Focus on speaking and listening in the early stages, says Sue Palmer
Something is still not right. According to the latest Sats review, nearly 30 per cent of seven-year-olds still don't achieve the reading and writing levels they need to ensure that they reach the Government's standard (level 4) by the end of primary school.
Despite intense application to literacy-teaching, including the re-introduction of phonics, we aren't making enough impact on that stubborn "long tail of underachievement", mainly composed of two groups: children from poor socio-economic backgrounds, and boys.
After several years travelling around Britain and Europe, talking to early years and literacy specialists, speech and language therapists, educational psychologists and, above all, teachers, I'm convinced we're starting formal literacy work too soon.
By "formal" I mean a number of common practices: excessive focus on literacy skills when the teacher reads with the class (what literacy consultant Pie Corbett calls "torturing a big book for half an hour"); working through reading schemes; requiring children to write down stories and ideas, rather than just talk them; and small-scale handwriting practice.
In most European countries, this sort of teaching doesn't begin until children are six or seven. In England, it starts when they're four or five - in some nursery settings even at three! I believe that until we delay the onset of formal work until at least Year 1 term 2, when most children are six, we'll have no chance of achieving universal literacy.
As in Europe, however, we need a structured programme of pre-literacy activities in the early years, rooted in the development of speaking and listening skills, and the physical skills required for handwriting. Such an approach would be entirely consistent with the Department for Education and Skills' curriculum guidance for the foundation stage. It should cover, through a balance of teacher and child-initiated activities, the development of specific listening and language skills, with emphasis on music, rhythm, rhyme, storytelling and plenty of teacher-read storybooks, which introduce children to written language patterns. There should also be thorough, incremental coverage of phonics, knowledge about print, and letter-formation.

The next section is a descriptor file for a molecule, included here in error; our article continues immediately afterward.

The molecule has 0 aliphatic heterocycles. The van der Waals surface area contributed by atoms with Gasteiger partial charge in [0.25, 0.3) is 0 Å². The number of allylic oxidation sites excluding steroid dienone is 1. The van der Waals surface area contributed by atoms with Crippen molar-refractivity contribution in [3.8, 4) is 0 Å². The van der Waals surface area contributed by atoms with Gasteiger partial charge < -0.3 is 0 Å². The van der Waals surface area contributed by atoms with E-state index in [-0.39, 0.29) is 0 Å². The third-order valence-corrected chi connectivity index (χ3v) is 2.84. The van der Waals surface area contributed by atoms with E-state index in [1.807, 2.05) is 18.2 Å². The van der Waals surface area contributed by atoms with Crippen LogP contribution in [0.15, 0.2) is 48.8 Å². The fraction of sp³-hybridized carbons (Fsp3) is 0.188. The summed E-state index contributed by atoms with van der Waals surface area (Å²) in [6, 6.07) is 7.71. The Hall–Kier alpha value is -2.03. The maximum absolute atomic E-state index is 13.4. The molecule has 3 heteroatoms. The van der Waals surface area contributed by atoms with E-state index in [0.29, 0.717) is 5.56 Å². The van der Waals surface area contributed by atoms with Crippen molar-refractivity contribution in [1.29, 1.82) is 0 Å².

As the Office for Standards in Education found in an investigation of European practice last year, this approach also develops attention span and social skills, leading to improvements in children's behaviour and their overall ability to learn.
Following such a programme, many children will start reading and writing through their own emergent literacy activities well before they are six. We are not suggesting they should be held back - teachers should encourage and celebrate their achievements and give individual help where it is wanted.
These children will form a natural top group once formal learning starts, meanwhile, they will probably benefit from a more child-centred approach.
As for the others, children who do not acquire literacy skills "naturally", they are the very ones who need attention to speaking, listening and pre-literacy skills in the early years. By rushing them into formal work too early, we simply ensure that many fall at the first fence, and spend the rest of their school careers on "catch-up" programmes which, sadly, do not seem to work.
More structured attention to the foundations of literacy would ensure that the vast majority of our children learn to read and write effortlessly once they are mature enough to do so.